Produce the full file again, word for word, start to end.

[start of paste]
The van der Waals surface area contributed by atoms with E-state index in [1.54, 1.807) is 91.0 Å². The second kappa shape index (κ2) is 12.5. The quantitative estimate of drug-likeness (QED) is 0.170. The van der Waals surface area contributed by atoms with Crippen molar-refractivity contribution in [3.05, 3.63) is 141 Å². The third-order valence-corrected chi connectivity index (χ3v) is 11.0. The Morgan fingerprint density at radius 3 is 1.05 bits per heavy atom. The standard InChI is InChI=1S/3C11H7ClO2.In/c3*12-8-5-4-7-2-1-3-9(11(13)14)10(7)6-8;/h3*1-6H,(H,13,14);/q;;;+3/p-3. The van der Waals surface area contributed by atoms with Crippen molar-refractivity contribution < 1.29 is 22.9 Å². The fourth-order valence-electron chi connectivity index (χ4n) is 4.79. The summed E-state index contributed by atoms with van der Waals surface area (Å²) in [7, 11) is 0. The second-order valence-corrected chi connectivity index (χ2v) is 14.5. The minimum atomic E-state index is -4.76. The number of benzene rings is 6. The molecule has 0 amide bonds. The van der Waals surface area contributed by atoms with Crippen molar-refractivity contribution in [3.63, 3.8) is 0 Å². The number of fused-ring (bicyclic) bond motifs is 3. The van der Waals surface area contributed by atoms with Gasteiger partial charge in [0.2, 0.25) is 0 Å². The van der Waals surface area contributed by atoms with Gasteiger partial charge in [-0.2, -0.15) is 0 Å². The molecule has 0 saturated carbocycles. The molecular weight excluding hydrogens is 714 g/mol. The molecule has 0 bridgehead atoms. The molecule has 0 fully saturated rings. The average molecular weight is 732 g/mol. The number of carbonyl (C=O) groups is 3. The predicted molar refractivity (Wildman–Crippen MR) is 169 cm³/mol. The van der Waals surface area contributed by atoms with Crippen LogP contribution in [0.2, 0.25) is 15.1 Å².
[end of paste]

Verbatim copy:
The van der Waals surface area contributed by atoms with E-state index in [1.54, 1.807) is 91.0 Å². The second kappa shape index (κ2) is 12.5. The quantitative estimate of drug-likeness (QED) is 0.170. The van der Waals surface area contributed by atoms with Crippen molar-refractivity contribution in [3.05, 3.63) is 141 Å². The third-order valence-corrected chi connectivity index (χ3v) is 11.0. The Morgan fingerprint density at radius 3 is 1.05 bits per heavy atom. The standard InChI is InChI=1S/3C11H7ClO2.In/c3*12-8-5-4-7-2-1-3-9(11(13)14)10(7)6-8;/h3*1-6H,(H,13,14);/q;;;+3/p-3. The van der Waals surface area contributed by atoms with Crippen molar-refractivity contribution < 1.29 is 22.9 Å². The fourth-order valence-electron chi connectivity index (χ4n) is 4.79. The summed E-state index contributed by atoms with van der Waals surface area (Å²) in [7, 11) is 0. The second-order valence-corrected chi connectivity index (χ2v) is 14.5. The minimum atomic E-state index is -4.76. The number of benzene rings is 6. The molecule has 0 amide bonds. The van der Waals surface area contributed by atoms with Crippen molar-refractivity contribution in [3.63, 3.8) is 0 Å². The number of fused-ring (bicyclic) bond motifs is 3. The van der Waals surface area contributed by atoms with Gasteiger partial charge in [0.2, 0.25) is 0 Å². The van der Waals surface area contributed by atoms with Gasteiger partial charge in [-0.2, -0.15) is 0 Å². The molecule has 0 saturated carbocycles. The molecular weight excluding hydrogens is 714 g/mol. The molecule has 0 bridgehead atoms. The molecule has 0 fully saturated rings. The average molecular weight is 732 g/mol. The number of carbonyl (C=O) groups is 3. The predicted molar refractivity (Wildman–Crippen MR) is 169 cm³/mol. The van der Waals surface area contributed by atoms with Crippen LogP contribution in [0.2, 0.25) is 15.1 Å².